Written: 16 November, 1921
First Published: 1930; Published according to proofs corrected by Lenin
Source: Lenin’s Collected Works, 2nd English Edition, Progress Publishers, Moscow, 1965, Volume 33, pages 121-123
Translated: David Skvirsky and George Hanna
Transcription\HTML Markup: David Walters & R. Cymbala
Copyleft: V. I. Lenin Internet Archive (www.marx.org) 2002. Permission is granted to copy and/or distribute this document under the terms of the GNU Free Documentation License
In the spring of 1919 I spoke at a meeting of Petrograd workers. As usual, a verbatim report of the speech was taken, and, as usual, it was taken very badly-or perhaps the report was not so bad, but I, as usual, spoke badly. Be that as it may-reported badly or delivered badly-the speech was published, as usual.
Knowing and feeling all these “badlies” and “as usuals” only too well, I, soon after, sent the Petrograd comrades the following “postscript” to my speech (which, if I remember rightly, was published under the title of Achievements and Difficulties of the Soviet Government’:
“After spending no little effort in correcting the verbatim report of my speech, I am compelled to make the following urgent request to all comrades who wait to report my speeches for the press.
“My request is that they should never rely on the shorthand or any other verbatim reports of my speeches, never make any endeavour to obtain such reports, and never publish such reports of my speeches.
“Instead of publishing the verbatim reports of my speeches, let them, if necessary, publish summaries of them. I have seen such summaries of my speeches in the newspapers that were satisfactory; but I have never seen a single verbatim report of my speech that was at all satisfactory. Whether this is due to the fact that I speak too fast, or that I do not construct my sentences properly, or to some other reason. I will not undertake to say; but the fact remains that I have never seen a single satisfactory shorthand or any other verbatim report of my speech.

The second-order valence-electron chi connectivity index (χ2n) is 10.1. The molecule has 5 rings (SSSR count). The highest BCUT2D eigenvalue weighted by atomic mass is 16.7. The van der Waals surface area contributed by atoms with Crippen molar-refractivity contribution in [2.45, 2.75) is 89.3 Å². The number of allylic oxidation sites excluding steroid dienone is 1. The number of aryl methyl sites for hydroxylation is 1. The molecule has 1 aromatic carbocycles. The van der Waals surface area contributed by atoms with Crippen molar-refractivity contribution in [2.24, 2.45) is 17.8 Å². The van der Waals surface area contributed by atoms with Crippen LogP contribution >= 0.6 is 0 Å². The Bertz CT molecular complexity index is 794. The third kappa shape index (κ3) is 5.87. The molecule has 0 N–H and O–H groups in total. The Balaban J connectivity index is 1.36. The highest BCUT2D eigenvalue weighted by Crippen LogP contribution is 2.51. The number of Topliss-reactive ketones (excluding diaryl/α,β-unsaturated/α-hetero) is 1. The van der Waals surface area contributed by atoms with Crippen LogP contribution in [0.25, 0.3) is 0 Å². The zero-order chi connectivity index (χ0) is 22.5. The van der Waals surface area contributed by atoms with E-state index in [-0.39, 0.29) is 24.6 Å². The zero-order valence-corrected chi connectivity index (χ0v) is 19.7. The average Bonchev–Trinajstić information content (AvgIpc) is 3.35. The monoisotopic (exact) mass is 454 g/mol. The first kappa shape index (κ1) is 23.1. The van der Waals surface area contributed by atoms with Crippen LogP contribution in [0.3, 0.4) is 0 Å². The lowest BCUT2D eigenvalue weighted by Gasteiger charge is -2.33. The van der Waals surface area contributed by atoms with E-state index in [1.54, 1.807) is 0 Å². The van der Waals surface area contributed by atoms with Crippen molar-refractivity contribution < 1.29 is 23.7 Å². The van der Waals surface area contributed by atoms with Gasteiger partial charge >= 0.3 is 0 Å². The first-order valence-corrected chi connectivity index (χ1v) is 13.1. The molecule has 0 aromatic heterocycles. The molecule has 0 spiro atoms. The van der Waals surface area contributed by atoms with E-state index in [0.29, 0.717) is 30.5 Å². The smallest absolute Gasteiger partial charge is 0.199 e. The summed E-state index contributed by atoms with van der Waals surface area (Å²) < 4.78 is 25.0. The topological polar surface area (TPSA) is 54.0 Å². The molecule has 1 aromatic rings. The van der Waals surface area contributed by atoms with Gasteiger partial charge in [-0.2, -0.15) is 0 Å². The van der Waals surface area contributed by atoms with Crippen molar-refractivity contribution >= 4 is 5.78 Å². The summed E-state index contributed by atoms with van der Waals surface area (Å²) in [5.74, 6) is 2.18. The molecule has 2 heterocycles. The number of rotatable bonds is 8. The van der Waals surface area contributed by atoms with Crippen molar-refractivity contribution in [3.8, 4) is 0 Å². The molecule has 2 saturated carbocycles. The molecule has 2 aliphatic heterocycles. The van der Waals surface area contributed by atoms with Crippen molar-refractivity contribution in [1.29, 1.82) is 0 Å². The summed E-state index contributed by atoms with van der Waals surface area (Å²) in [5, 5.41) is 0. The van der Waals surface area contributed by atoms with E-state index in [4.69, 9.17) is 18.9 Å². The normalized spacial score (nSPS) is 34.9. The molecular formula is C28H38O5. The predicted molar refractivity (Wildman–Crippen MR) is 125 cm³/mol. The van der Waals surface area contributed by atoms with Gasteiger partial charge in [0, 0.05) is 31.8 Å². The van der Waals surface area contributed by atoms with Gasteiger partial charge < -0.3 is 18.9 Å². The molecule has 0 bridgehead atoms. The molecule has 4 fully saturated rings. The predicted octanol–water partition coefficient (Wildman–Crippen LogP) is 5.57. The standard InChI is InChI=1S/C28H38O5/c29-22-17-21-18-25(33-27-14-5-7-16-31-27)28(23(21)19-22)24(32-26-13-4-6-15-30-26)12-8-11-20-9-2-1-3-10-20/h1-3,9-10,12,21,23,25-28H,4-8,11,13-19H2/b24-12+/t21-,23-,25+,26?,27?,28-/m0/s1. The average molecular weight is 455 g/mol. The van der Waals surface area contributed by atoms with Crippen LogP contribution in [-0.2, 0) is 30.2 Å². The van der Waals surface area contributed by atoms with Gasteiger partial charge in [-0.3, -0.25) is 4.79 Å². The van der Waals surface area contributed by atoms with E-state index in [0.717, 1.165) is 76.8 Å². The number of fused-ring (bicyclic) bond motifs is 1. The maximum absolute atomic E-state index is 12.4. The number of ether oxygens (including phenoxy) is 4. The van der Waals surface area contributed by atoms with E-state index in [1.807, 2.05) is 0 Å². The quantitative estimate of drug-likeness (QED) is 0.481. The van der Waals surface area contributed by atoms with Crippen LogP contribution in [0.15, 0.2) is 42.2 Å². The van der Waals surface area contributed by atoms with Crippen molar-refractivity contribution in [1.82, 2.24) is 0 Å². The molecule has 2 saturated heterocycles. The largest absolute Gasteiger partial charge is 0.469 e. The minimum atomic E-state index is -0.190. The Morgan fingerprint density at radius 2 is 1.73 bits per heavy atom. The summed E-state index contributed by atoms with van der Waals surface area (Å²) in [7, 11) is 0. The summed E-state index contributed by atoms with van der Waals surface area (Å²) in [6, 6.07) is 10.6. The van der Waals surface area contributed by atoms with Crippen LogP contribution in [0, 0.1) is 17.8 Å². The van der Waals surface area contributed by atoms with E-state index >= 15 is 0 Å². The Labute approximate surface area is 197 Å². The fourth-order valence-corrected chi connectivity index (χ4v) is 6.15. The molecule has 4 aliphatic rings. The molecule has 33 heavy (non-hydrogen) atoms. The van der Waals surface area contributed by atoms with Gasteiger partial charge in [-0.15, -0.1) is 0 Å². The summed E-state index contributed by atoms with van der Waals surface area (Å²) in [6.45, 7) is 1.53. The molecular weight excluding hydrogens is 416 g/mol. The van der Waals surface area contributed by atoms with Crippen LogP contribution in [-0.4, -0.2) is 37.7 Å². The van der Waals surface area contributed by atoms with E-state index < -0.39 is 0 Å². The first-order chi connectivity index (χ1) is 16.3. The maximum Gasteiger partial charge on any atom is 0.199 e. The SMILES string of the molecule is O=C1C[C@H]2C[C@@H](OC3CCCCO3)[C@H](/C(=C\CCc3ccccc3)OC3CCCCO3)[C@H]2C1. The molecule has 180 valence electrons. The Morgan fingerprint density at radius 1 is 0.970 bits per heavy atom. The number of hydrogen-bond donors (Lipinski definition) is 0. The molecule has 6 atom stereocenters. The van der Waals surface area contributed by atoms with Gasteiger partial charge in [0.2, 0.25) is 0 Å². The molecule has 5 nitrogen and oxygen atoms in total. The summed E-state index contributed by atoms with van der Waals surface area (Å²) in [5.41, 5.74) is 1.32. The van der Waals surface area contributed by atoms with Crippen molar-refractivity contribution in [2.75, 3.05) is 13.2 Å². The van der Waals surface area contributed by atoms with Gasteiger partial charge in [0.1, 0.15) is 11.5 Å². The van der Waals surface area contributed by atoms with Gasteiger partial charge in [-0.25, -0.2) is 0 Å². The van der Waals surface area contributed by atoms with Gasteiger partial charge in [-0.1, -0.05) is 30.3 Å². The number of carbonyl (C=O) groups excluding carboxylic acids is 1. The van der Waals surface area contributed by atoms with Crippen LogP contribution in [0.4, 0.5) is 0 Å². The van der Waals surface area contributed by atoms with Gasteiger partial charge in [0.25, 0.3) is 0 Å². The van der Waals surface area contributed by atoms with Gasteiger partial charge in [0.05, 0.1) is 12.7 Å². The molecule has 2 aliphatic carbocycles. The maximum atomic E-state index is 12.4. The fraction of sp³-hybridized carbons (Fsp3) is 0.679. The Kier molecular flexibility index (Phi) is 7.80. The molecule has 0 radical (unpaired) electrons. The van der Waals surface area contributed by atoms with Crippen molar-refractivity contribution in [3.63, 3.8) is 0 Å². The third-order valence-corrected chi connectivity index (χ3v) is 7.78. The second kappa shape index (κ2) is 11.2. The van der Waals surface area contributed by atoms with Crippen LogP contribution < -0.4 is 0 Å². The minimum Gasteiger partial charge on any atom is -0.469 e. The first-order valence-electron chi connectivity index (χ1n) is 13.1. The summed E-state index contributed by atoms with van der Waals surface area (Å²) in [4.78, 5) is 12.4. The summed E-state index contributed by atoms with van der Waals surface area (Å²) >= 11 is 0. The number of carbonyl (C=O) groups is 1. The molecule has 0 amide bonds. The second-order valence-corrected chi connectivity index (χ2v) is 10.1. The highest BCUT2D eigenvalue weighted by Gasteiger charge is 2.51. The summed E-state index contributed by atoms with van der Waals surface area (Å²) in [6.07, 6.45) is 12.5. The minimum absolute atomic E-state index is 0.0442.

“A good summary of a speech is better than a bad verbatim report. That is why I request that no verbatim reports of my speeches should ever be published. April 17, 1919. N. Lenin.”
I sent this postscript to Petrograd with the following note: “I earnestly request the Petrograd comrades to publish the enclosed as a preface, or postscript, to my speech, at least in the smallest type. April 17. Lenin.”
The reader will note the polite, almost pleading tone in which I begged the Petrograd comrades to publish these few lines “at least in the smallest type”. As usual, the Petrograd comrades-headed by Comrade Zinoviev— “let me down”, to use the mildest term I can think of. As usual, the Petrograd comrades are extremely fond of doing everything they can to display their self-reliance and independence—even going to the length of not granting an author’s request, which is considered an obligatory duty by all people, comrades and citizens in all countries and in all republics, including even Soviet republics (with the exception of independent Petrograd). When I found that the Petrograd comrades had not fulfilled my request, I complained bitterly to Comrade Zinoviev; but the latter, as usual, answered, “It’s done now and cannot be changed. Besides, how could we publish a postscript in which you discredit your own pamphlet.” Thus “independence” was augmented by cunning, and I was made to feel foolish.
Recently I had other cases of badly delivered or (perhaps 1 should say “and") badly recorded speeches. These were the speeches I made at the Second All-Russia Congress of Political Education Departments and at the Moscow Gubernia Party Conference. Taught by bitter experience I have now decided to act in a less “pleading” manner. Among my papers! have found my old preface of April 17, 1919, and am publishing it as a preface to my two articles. I am not publishing the two speeches mentioned for the reasons I have already stated.
Let truth prevail-better late than never. And it will prevail in many respects; in that the Petrograd comrades will be punished, even if to some slight degree, considering their offence, for their excessive “independence” and cunning; in that the reading public will at last realise most precisely, vividly and palpably how bad the verbatim reports of my speeches are; and in that those who are interested to learn my opinion about one of the most important tasks of the day in the sphere of our New Economic Policy will obtain an exact text of what I really wanted to say, and really did say.
November 16, 1921
 This pamphlet was not published. Lenin’s pamphel The Problem of the new Economic Policy, which include the articles Fourth Anniverary of the October Revolution and The Importance of Gold Now and After the Complete Victory of Socialism, was published in 1921.
 See Lenin, The Achievements and Difficulties of the Soviet Government